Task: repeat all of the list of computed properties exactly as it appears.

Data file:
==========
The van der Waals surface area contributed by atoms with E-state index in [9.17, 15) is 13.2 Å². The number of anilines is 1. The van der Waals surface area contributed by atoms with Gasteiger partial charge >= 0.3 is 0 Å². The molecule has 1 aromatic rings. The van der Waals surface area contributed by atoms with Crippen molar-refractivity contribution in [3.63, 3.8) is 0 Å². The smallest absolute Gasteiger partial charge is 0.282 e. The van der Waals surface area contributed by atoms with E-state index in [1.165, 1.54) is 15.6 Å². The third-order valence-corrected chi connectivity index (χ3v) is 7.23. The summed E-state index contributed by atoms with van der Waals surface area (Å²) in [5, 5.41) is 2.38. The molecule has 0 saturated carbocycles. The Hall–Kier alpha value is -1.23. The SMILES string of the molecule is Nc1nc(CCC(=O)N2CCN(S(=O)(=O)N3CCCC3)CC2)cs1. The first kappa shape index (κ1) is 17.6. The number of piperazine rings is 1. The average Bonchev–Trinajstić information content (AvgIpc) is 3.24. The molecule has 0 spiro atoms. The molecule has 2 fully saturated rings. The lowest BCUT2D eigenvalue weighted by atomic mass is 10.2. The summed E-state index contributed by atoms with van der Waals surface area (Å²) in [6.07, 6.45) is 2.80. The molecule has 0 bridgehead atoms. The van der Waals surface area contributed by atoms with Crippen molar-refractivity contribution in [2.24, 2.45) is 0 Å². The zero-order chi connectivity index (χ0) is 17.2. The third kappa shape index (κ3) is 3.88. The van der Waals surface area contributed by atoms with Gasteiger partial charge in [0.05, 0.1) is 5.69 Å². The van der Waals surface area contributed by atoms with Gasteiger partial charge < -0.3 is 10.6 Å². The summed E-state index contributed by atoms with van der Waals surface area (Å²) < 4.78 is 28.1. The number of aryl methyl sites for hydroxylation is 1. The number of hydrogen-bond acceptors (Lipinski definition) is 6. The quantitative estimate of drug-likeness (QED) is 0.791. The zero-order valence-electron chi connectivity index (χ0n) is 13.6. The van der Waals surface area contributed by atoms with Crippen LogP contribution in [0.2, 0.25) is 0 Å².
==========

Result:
The van der Waals surface area contributed by atoms with E-state index in [9.17, 15) is 13.2 Å². The number of anilines is 1. The van der Waals surface area contributed by atoms with Gasteiger partial charge >= 0.3 is 0 Å². The molecule has 1 aromatic rings. The van der Waals surface area contributed by atoms with Crippen molar-refractivity contribution in [3.63, 3.8) is 0 Å². The smallest absolute Gasteiger partial charge is 0.282 e. The van der Waals surface area contributed by atoms with E-state index in [1.165, 1.54) is 15.6 Å². The third-order valence-corrected chi connectivity index (χ3v) is 7.23. The summed E-state index contributed by atoms with van der Waals surface area (Å²) in [5, 5.41) is 2.38. The molecule has 0 saturated carbocycles. The Hall–Kier alpha value is -1.23. The SMILES string of the molecule is Nc1nc(CCC(=O)N2CCN(S(=O)(=O)N3CCCC3)CC2)cs1. The first kappa shape index (κ1) is 17.6. The number of piperazine rings is 1. The average Bonchev–Trinajstić information content (AvgIpc) is 3.24. The molecule has 0 spiro atoms. The molecule has 2 fully saturated rings. The lowest BCUT2D eigenvalue weighted by atomic mass is 10.2. The summed E-state index contributed by atoms with van der Waals surface area (Å²) in [6.07, 6.45) is 2.80. The molecule has 0 bridgehead atoms. The van der Waals surface area contributed by atoms with Crippen molar-refractivity contribution in [2.24, 2.45) is 0 Å². The zero-order chi connectivity index (χ0) is 17.2. The third kappa shape index (κ3) is 3.88. The van der Waals surface area contributed by atoms with Gasteiger partial charge in [0.05, 0.1) is 5.69 Å². The van der Waals surface area contributed by atoms with Gasteiger partial charge < -0.3 is 10.6 Å². The summed E-state index contributed by atoms with van der Waals surface area (Å²) < 4.78 is 28.1. The number of aryl methyl sites for hydroxylation is 1. The number of hydrogen-bond acceptors (Lipinski definition) is 6. The quantitative estimate of drug-likeness (QED) is 0.791. The zero-order valence-electron chi connectivity index (χ0n) is 13.6. The van der Waals surface area contributed by atoms with Crippen LogP contribution in [0.2, 0.25) is 0 Å².